Saying a proposed new athletic facility at New Canaan Country School would loom too close to their property line as currently envisioned, neighbors of the private Frogtown Road institution are calling on officials to deny an application now before the town. To be located east and a bit further away from Frogtown Road from an existing and outdated facility that will be razed, the new structure would sit 40 feet from the eastern property line—a distance that, though it technically meets the setback requirement of 35 feet laid out in the New Canaan Zoning Regulations, is at “astonishingly close range” to the residential property that’s been in George Moore’s family since about 1938, he said. “We respectfully ask that the New Canaan Planning & Zoning board reject this proposal,” Moore told members of the P&Z Commission at their Jan. 30 regular meeting, held at Town Hall. “We feel like this is a real affront to our family’s property and property value. Continue Reading →

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Country Club of New Canaan Seeks To Expand Clubhouse, Relocate Pool

Saying major projects are needed to update its facilities and meet the needs of its members, one of New Canaan’s oldest organizations is applying to rebuild and reconfigure various structures at its 153-acre property. The Country Club of New Canaan last week applied to the Planning & Zoning Commission to relocate its pool and rebuild a pool house as well as to reconfigure and expand its heavily used main clubhouse. CCNC’s membership will not increase as part of the project, which is designed to “retain the feel of a residential estate in the 4-acre zone,” according to the application, filed on behalf of the club by attorney Steve Finn of Stamford-based Wofsey, Rosen, Kweskin & Kuriansky. “The Club recognizes its civic responsibility to provide an appropriate architectural presence for the area,” according to the application. “The plans are consistent with the original mission: a ‘club in the country.’ The submitted design recalls many of the architectural aspects of the original clubhouse of the late 19th and early 20th centuries and is representative of southern New England architecture at the time.”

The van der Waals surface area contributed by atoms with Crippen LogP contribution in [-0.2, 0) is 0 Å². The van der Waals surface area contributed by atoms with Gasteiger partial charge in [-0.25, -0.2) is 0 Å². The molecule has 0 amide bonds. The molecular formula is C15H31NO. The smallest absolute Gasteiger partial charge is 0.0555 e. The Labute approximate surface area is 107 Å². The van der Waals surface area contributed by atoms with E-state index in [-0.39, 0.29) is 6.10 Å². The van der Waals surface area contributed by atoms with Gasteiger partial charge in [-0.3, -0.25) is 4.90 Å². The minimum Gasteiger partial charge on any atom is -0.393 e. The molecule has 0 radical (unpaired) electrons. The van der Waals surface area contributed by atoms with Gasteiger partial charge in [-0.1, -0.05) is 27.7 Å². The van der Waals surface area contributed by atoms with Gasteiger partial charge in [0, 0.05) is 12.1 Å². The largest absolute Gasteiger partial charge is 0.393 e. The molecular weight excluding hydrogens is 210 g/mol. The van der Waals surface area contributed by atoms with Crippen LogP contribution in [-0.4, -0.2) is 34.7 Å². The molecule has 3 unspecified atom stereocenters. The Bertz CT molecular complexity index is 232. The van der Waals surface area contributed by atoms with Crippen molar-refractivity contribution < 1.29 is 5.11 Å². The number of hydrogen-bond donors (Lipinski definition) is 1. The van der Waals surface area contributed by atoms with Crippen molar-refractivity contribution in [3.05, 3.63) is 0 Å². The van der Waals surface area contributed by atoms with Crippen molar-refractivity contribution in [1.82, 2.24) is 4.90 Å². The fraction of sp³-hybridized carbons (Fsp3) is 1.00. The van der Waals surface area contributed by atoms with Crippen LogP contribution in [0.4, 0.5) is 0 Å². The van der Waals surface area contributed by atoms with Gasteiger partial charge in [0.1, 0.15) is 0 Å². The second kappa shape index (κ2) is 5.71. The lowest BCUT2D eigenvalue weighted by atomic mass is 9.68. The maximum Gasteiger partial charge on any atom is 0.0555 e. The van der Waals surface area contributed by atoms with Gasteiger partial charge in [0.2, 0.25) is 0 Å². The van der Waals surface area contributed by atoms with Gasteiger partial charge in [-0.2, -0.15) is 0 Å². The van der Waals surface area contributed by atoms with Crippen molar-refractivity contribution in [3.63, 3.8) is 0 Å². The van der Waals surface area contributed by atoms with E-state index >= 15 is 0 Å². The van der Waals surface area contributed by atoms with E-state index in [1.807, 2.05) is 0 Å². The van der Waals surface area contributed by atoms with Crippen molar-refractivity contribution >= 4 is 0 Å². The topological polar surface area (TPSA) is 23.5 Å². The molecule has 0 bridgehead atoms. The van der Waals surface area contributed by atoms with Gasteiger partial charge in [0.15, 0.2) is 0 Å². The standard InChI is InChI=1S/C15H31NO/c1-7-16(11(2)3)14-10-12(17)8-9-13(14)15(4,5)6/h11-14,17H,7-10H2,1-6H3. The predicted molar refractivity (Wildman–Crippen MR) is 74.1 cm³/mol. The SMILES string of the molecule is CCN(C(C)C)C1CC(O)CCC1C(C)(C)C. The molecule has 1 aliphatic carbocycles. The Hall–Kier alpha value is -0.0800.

The project’s overall purpose is “to reconfigure the club facilities to better serve the membership,” according to a statement that accompanies the club’s Special Permit application, and “the functioning of many aspects of the club will be upgraded and enhanced, and circulation by members to the various facilities will be improved.”

“One of the major features of the proposed project is the relocation of the pool to the east, closer to Smith Ridge Road. Continue Reading →

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Officials: New Canaan Needs More Formal Way To Review Architecture of Proposed Building Projects Downtown

Saying that guidelines for maintaining and enhancing the village feel of downtown New Canaan need more teeth, planning officials are seeking a more formal way to review the architecture, scale and materials of proposed building projects in the business district. Members of a Planning & Zoning Commission subcommittee said at their most recent meeting that New Canaan must find a better way to ensure adherence to a 27-page document created in 2010 called the ‘Village District Design Guidelines.’

Though P&Z created that document, “we never put a tight set of regulations around it,” Jean Grzelecki of the Plan of Conservation & Development Implementation Committee said at the group’s most recent meeting. “We have a design manual which is something we recommend that everybody follows, and maybe we could strengthen that by adding it a as a special permit to the business district,” she said at the Nov. 28 meeting, held in Town Hall. “Some reasonable adherence to the design manual, because everyone once in a while we get some very strange-looking stuff. Continue Reading →